Have you ever noticed how the background in a photograph tends to be blurred while the focal point is in sharp focus?
Andrea Brokenshire observed this in her photos of flowers. In an attempt to capture and recreate this effect in her art quilts, Andrea uses batik fabrics and fusible web to create a highly textured backdrop she calls a confetti background
Want to learn how she does it? Here are her easy instructions:
by Andrea Brokenshire
1. Group batik strips together into light, medium, and dark values. Stack a few like-value strips on a cutting mat. Cut the stack of fabric strips into 8″-9″ lengths. Repeat for all of the fabric strips.
2. For each fabric stack, cut through all layers at a slight angle horizontally, then cut in a zigzag fashion vertically to create 1″–1½” pieces of irregularly shaped fabric. You do not want them to look like squares.
3. Use your fingers to release the clumps of fabric and thoroughly mix the confetti bits together.
4. Cut a piece of fusible web to your desired background size plus 25–30 small pieces. The small pieces may be torn rather than cut, if desired.
5. On an ironing surface, placing the backing fabric wrong side up. Scatter a few small pieces of fusible web on the backing.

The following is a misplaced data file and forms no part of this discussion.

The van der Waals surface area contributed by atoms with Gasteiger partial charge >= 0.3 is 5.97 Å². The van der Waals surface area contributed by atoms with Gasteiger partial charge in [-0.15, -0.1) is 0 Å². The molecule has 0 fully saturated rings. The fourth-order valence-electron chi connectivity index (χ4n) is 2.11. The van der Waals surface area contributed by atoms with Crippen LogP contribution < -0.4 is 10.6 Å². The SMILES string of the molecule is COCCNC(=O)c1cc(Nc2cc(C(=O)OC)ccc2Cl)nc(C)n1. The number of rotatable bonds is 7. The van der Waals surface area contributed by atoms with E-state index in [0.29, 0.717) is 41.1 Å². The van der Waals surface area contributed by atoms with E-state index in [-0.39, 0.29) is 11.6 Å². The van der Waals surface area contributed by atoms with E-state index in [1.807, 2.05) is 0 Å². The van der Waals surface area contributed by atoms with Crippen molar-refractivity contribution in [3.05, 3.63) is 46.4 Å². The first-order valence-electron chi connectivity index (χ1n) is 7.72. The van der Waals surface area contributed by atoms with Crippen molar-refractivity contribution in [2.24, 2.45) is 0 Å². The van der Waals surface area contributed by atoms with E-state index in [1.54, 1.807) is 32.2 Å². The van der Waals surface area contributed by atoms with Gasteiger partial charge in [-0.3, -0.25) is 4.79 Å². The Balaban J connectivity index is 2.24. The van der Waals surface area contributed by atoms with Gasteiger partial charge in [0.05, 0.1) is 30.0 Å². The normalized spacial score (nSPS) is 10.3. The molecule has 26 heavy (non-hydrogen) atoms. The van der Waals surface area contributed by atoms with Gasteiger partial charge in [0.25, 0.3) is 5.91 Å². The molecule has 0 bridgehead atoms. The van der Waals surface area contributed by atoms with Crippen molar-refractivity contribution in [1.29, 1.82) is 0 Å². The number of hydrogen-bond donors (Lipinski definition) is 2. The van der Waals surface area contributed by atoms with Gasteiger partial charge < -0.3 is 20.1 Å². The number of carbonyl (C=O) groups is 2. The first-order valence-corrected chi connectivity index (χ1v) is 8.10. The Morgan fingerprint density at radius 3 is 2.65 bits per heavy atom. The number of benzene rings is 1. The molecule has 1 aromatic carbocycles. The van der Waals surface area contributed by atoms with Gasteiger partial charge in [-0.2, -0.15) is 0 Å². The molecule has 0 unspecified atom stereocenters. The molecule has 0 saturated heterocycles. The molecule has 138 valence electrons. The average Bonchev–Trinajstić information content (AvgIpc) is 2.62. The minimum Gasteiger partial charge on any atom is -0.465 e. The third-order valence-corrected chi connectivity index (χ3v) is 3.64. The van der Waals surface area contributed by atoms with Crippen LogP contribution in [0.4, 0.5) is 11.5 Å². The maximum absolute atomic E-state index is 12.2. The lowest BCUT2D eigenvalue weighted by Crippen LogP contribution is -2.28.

6. Position the cotton batting on top of the backing and fusible web bits. Press with a dry iron using a pressing cloth. Let it cool.
7. Scatter a few small pieces of fusible web on the batting. Place the foundation fabric right side up on top of the batting. Press with a dry iron using a pressing cloth. Let it cool.
8. Position the large piece of fusible web over the foundation fabric but do not press yet. Cover the entire surface of the foundation with the confetti bits, overlapping the pieces slightly. Depending on the look you are after, create a gradation, landscape, or allover pattern.
9. Carefully cover the loose confetti background with the pressing cloth. Using a hot dry iron, fuse the confetti pieces to the foundation.
10. Set up the sewing machine for free-motion quilting. Machine quilt the layers. Use an allover, consistent quilting pattern over the entire surface. The quilting pattern needs to be open enough to allow the edges of the confetti bits to lift a little without coming off the background.
To learn more of Andrea’s quilting hints and confetti background tips, order or download your copy of the April/May 2016 issue of Quilting Arts Magazine.
P.S. Have you ever made confetti backgrounds? Share your technique and tips by leaving a comment below.